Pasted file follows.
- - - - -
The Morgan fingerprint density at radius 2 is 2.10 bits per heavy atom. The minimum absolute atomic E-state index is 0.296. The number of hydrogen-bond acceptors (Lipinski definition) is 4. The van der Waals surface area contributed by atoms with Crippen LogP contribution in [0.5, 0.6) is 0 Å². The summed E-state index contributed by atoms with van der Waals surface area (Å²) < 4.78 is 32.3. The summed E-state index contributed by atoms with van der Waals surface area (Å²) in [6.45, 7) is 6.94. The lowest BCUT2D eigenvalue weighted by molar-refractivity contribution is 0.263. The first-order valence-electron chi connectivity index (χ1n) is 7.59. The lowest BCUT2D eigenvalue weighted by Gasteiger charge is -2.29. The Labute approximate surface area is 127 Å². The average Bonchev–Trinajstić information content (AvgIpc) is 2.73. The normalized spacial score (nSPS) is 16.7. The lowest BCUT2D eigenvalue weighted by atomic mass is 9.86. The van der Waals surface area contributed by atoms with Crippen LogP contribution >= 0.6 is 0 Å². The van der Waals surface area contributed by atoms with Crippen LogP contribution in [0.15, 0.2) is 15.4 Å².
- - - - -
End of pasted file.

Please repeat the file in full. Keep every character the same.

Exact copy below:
The Morgan fingerprint density at radius 2 is 2.10 bits per heavy atom. The minimum absolute atomic E-state index is 0.296. The number of hydrogen-bond acceptors (Lipinski definition) is 4. The van der Waals surface area contributed by atoms with Crippen LogP contribution in [0.5, 0.6) is 0 Å². The summed E-state index contributed by atoms with van der Waals surface area (Å²) < 4.78 is 32.3. The summed E-state index contributed by atoms with van der Waals surface area (Å²) in [6.45, 7) is 6.94. The lowest BCUT2D eigenvalue weighted by molar-refractivity contribution is 0.263. The first-order valence-electron chi connectivity index (χ1n) is 7.59. The lowest BCUT2D eigenvalue weighted by Gasteiger charge is -2.29. The Labute approximate surface area is 127 Å². The average Bonchev–Trinajstić information content (AvgIpc) is 2.73. The normalized spacial score (nSPS) is 16.7. The lowest BCUT2D eigenvalue weighted by atomic mass is 9.86. The van der Waals surface area contributed by atoms with Crippen LogP contribution >= 0.6 is 0 Å². The van der Waals surface area contributed by atoms with Crippen LogP contribution in [0.15, 0.2) is 15.4 Å².